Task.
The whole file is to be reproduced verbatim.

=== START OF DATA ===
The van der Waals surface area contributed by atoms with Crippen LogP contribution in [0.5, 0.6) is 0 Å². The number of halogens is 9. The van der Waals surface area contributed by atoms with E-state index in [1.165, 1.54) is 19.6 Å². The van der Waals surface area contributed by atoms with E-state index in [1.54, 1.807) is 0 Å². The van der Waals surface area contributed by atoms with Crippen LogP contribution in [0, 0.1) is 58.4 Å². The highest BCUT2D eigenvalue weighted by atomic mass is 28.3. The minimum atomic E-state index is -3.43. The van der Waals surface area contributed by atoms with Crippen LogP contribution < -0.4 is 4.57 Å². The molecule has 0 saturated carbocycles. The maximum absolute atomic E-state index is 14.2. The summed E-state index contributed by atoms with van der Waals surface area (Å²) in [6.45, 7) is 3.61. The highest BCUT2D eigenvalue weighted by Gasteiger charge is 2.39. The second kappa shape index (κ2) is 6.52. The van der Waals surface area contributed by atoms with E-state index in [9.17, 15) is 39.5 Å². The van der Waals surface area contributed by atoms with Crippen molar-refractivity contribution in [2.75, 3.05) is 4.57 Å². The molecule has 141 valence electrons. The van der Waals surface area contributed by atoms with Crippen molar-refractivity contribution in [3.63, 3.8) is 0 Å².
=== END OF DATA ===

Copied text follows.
The van der Waals surface area contributed by atoms with Crippen LogP contribution in [0.5, 0.6) is 0 Å². The number of halogens is 9. The van der Waals surface area contributed by atoms with E-state index in [1.165, 1.54) is 19.6 Å². The van der Waals surface area contributed by atoms with E-state index in [1.54, 1.807) is 0 Å². The van der Waals surface area contributed by atoms with Crippen LogP contribution in [0, 0.1) is 58.4 Å². The highest BCUT2D eigenvalue weighted by atomic mass is 28.3. The minimum atomic E-state index is -3.43. The van der Waals surface area contributed by atoms with Crippen LogP contribution < -0.4 is 4.57 Å². The molecule has 0 saturated carbocycles. The maximum absolute atomic E-state index is 14.2. The summed E-state index contributed by atoms with van der Waals surface area (Å²) in [6.45, 7) is 3.61. The highest BCUT2D eigenvalue weighted by Gasteiger charge is 2.39. The second kappa shape index (κ2) is 6.52. The van der Waals surface area contributed by atoms with E-state index in [9.17, 15) is 39.5 Å². The van der Waals surface area contributed by atoms with Crippen molar-refractivity contribution in [2.75, 3.05) is 4.57 Å². The molecule has 141 valence electrons. The van der Waals surface area contributed by atoms with Crippen molar-refractivity contribution in [3.63, 3.8) is 0 Å².